As I sit here writing this column on Saint Patrick’s Day, I cannot help but think of the rich Irish connection to the culture and history of the United States. Like a sizable number of Americans, Irish blood runs through my veins and I am proud of this fact. I’m equally proud of my Mexican ancestry and the profound impact of my cultural heritage on my own life. As someone of Irish and Mexican ancestry, I have found it to be an interesting mixture, one perhaps best captured by a friend of mine who dubbed me “Juan O’Clock” in graduate school.
Today, there is little controversy regarding being Irish in America, however, the same is not true of many Mexican immigrants and those who have come from other parts of Central and South America through Mexico. Our president did not begin his presidential campaign by railing against Irish rapists and criminals as he did about Mexicans. There is not a plan and an executive order to build a wall to keep Irish immigrants from coming into this country. However, if we were to go back nearly 200 years ago, the story would be vastly different.
In New York, Irish immigrants found themselves unwelcome and the victims of much overt discrimination by English and Dutch Americans who audaciously referred to themselves as “Native Americans.” This is depicted in the 2002 Martin Scorsese film “Gangs of New York.” Americans, nearly all of them immigrants, viewed the Irish suspiciously because of their culture and their religion. They had fled horrible poverty and famine in Ireland in search of a better life across the Atlantic. However, as Roman Catholics, other Americans feared these Irish would not truly assimilate into the United States. As scholars like Noel Ignatiev demonstrated in his 1995 work, “How the Irish Became White,” originally the Irish were not viewed as white people.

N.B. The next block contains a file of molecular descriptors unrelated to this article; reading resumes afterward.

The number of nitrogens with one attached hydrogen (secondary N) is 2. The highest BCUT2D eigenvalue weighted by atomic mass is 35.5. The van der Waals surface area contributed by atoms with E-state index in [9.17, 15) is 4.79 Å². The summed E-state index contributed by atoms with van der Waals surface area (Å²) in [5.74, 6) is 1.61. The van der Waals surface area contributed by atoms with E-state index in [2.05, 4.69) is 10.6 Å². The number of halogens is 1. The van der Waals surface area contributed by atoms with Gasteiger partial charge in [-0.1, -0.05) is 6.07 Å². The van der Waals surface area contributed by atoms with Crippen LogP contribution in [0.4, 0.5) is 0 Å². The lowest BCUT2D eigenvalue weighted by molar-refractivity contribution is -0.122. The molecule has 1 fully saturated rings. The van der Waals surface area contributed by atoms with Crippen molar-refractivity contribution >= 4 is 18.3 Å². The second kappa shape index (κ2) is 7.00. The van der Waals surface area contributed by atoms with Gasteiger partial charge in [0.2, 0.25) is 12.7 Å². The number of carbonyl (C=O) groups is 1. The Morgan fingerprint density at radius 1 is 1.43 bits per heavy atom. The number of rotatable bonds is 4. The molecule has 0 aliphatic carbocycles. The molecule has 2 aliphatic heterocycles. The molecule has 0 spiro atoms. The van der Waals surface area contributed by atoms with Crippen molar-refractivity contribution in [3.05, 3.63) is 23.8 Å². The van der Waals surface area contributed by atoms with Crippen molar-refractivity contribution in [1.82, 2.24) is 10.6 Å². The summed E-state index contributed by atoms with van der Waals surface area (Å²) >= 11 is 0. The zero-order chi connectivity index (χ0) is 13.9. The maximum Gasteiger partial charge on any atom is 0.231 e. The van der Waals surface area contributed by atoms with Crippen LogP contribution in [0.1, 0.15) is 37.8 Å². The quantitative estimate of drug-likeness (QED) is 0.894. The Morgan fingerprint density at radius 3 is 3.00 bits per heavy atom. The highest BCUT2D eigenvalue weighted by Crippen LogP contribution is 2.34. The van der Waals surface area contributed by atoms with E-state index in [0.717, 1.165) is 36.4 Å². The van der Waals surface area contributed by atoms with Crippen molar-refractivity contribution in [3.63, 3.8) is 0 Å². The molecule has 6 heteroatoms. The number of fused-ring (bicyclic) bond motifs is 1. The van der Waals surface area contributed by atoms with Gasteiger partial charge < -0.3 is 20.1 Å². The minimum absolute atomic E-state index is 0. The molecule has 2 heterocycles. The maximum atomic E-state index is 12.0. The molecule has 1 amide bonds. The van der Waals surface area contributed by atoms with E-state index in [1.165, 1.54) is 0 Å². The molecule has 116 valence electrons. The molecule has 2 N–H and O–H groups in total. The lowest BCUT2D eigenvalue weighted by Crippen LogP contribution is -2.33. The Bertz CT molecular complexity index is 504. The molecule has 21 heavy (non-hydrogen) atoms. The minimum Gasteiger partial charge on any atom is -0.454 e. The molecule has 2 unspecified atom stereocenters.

Time does indeed change everything. Today as parades proudly celebrate Irishness and as rivers run green and people eat corned beef and cabbage with a pint of Guinness, those aforementioned “Native Americans” roll in their graves. Who could imagine that these questionable immigrants would become part of one of the most, if not the most, celebrated ethnic holiday in the United States?
So while I have many concerns about the current president and his policies, I am hopeful, if not confident, that in a century or more when Trump is in the dustbin of history with other ignoble bigots from our past, the United States will similarly celebrate the many contributions Mexican Americans have made to the history of the country.
There are already celebrations of Cinco de Mayo, though it is often an excuse for people to sicken themselves from too many margaritas and shots of tequila. I believe that September 16, Mexican Independence Day, will become celebrated with parades and fiestas. I believe this because as a student and teacher of history, I know this is how truly great nations handle periodic influxes of immigrants.
Both cultures, Irish and Mexican, are hardworking, proud and faithful people. If any of you have ridden a train, it is very likely you owe the ride to Mexican, Irish and possibly Chinese workers who laid the tracks. As I teach my students in my classes, most immigrants did not necessarily choose to come to America. Many like the Irish fled because of the bleakness of life at home. Others like Mexicans left because of revolutions or terrible economic conditions. While the immigration situation with Mexico is in need of reform, a wall is not the answer.
What makes America great and what makes America a destination for people in search of a better life on our shores is the very idea on which this country was founded – freedom. I cannot wait to see the beautiful colors that new immigrants will add to the American mosaic.